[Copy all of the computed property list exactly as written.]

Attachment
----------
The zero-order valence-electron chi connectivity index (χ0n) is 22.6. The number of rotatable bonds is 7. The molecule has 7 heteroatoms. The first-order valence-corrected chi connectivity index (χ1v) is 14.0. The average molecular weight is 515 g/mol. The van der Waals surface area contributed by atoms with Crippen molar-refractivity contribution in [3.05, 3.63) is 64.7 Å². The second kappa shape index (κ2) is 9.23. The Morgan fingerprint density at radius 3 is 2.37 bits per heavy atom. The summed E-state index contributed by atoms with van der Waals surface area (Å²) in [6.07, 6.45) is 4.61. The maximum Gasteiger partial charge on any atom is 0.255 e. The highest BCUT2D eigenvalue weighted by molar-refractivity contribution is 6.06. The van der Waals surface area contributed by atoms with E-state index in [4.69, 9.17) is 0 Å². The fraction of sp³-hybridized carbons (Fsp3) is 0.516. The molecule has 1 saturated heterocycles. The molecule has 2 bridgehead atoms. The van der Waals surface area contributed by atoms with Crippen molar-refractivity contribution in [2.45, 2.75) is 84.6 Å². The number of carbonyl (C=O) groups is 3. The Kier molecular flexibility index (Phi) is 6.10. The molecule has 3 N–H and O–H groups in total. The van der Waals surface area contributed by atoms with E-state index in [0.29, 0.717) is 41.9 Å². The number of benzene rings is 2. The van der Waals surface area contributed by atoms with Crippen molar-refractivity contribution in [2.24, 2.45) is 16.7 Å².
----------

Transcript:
The zero-order valence-electron chi connectivity index (χ0n) is 22.6. The number of rotatable bonds is 7. The molecule has 7 heteroatoms. The first-order valence-corrected chi connectivity index (χ1v) is 14.0. The average molecular weight is 515 g/mol. The van der Waals surface area contributed by atoms with Crippen molar-refractivity contribution in [3.05, 3.63) is 64.7 Å². The second kappa shape index (κ2) is 9.23. The Morgan fingerprint density at radius 3 is 2.37 bits per heavy atom. The summed E-state index contributed by atoms with van der Waals surface area (Å²) in [6.07, 6.45) is 4.61. The maximum Gasteiger partial charge on any atom is 0.255 e. The highest BCUT2D eigenvalue weighted by molar-refractivity contribution is 6.06. The van der Waals surface area contributed by atoms with E-state index in [4.69, 9.17) is 0 Å². The fraction of sp³-hybridized carbons (Fsp3) is 0.516. The molecule has 1 saturated heterocycles. The molecule has 2 bridgehead atoms. The van der Waals surface area contributed by atoms with Crippen molar-refractivity contribution in [2.45, 2.75) is 84.6 Å². The number of carbonyl (C=O) groups is 3. The Kier molecular flexibility index (Phi) is 6.10. The molecule has 3 N–H and O–H groups in total. The van der Waals surface area contributed by atoms with E-state index in [0.29, 0.717) is 41.9 Å². The number of benzene rings is 2. The van der Waals surface area contributed by atoms with Crippen molar-refractivity contribution in [2.24, 2.45) is 16.7 Å².